We can easily demonstrate this by comparing it with a different combination of words, a phrase that is never repeated, has not become a saw or saying. All goats cause mayhem, for instance. It is simply said, a doddle to memorise, and in its syntactic structure identical to many a well-known saying. We can imagine it in the mouth of a countryside character speaking in a generic BBC peasant accent. Yet it is not said, because it is not true. Some goats cause mayhem, in particular circumstances, but many more goats do not. So all goats cause mayhem is not a saying. Worse things happen at sea is.

There is one flaw in the design of my experiment. In summoning to mind three or four of the most awful things you could possibly imagine, one or more of them might have been maritime. A shipwreck, for example, or a boy stood on a burning deck, or the emergence from the depths of the many-tentacled gigantic slime-covered monster known as the Kraken. In these cases, for me to say worse things happen at sea would offer no succour nor solace whatsoever. I am, in my terrible imaginings, already at sea, you clot!, you would cry, and justifiably so. Next time I conduct the experiment I will rephrase the premise. I would like you to make a mental list of, say, three or four of the most awful things you can possibly imagine happening on land, perhaps. Though the more astute among the class might guess where I am going with that one.

There is a pleasing universality to the idea that, whatever horror you may imagine or, if you are unlucky, actually experience, you can take solace from the fact that worse things happen at sea. By universality I mean that it is true in all cases. This ought not surprise us when we consider how mind-numbingly vast the sea is. It covers seven-tenths of our pretty globe. We speak sometimes of the seven seas, but in truth there is only one, vast, as I have said, and salty, and wet. Here and there, jutting out from it are land-masses, big and small, from continents to eyots, but they are insignificant in comparison to the sea. It is only to be expected that worse things than you can possibly imagine occur in the vast salty wet briny deep.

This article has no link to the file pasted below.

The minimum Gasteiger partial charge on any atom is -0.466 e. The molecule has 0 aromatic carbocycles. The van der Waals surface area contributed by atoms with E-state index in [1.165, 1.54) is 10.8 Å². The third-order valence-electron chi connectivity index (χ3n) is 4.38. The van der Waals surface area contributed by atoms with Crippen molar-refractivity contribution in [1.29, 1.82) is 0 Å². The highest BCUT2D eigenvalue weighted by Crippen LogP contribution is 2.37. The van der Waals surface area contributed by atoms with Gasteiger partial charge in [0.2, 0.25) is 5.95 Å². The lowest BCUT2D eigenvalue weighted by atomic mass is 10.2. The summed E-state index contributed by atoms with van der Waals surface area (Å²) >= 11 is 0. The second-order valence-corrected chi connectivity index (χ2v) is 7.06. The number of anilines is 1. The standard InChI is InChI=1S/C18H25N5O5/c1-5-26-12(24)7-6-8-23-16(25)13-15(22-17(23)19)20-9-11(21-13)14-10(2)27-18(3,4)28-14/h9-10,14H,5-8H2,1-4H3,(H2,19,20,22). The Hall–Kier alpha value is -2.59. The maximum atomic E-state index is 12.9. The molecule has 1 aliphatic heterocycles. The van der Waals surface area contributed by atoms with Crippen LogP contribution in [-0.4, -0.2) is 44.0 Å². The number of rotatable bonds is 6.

The last time I conducted this experiment was to a class of tots at a school community self-esteem ‘n’ diversity-awareness hub to which I had been invited to distribute prizes. Before handing out the gewgaws, I had the tots give vent to their wildest and most horrible imaginings. Hysteria ensued and a paramedic from a nearby clinic had to be rushed to the hall to inject the more frantic tinies. This annoyed me, as I had hoped to bring a sense of calm and the peace that passeth all understanding simply by telling them that worse things happen at sea. Unfortunately, before I had the chance to do so, one precocious tot shot his hand up, begging to say something.

“Yes, yes, what is it?” I shouted in the exasperated voice I tend to assume with precocious tots.

“One of the three or four awful things I have been imagining in my mind’s eye is the Grunty Man. I don’t care what you say, he is equally if not more terrifying than the Kraken.”

“Nonsense!” I rapped back, “The Kraken is a many-tentacled and gigantic and slime-covered monster which comes oozing up from the briny deep and lays waste anything it can lash out at with its many tentacles and it is so huge it can swallow great container ships whole!”

“Yes, I know,” said the infuriating tot, “But the Grunty Man is huge and horrible and hairy and comes forth from his cave or lair and lays waste everything in his path and his roaring is so loud that birds fall dead from the sky.”

“Yes,” said a second tot, without putting his hand up, “And what about the lumbering walrus-moustached psychopathic serial killer Babinsky? I have been imagining him as one of my three or four awful things, and I am so petrified that I have piddled in my pants. And I am known as the bravest, most courageous tot in the community self-esteem ‘n’ diversity-awareness hub and I am captane of everything and winer of the mrs joyful prize for rafia work.”

“Now look here -” I snapped, but such was the hubbub, the screaming, the hysterics, the gnashing of teeth, the rending of garments, the piddling in the pants, that I was drowned out.

Worse things happen at sea,” I bellowed, unheard. And for the very first time, I wondered if the saw or saying really was true. The scene before me was more awful than anything else I have ever experienced, and we were far inland, very far indeed from the vast wet salty sea.

On Why I Should Have Been The Next Archbishop Of Canterbury


In choosing Justin Welby as the new Archbishop of Canterbury, the Church of England has made a grievous mistake. Mea culpa. I blame myself. I ought to have made it clear that I was available to take up the post. I don’t doubt that the appointments commission worked on the assumption that Hooting Yard kept me far too busy. Thus by hiding my light under a bushel, I kept myself out of the running. Welby it is, rather than Mr Key.

Some readers may be under the impression that I was, in any case, not qualified to take command of the see of Canterbury. It is true that I am not now, nor ever have been, a member of the Anglican church. Nor have I taken holy orders and served as a priest or vicar in any Christian denomination. Nor am I a regular churchgoer. But I would argue that these objections are mere fiddle-faddle. I was clearly the best candidate for the job. My fatal error was not to make clear that I actually was a candidate. In the circumstances, they can be forgiven for overlooking me. I shall not send thunderbolts crashing about their ears in vengeance. Not just yet, anyway.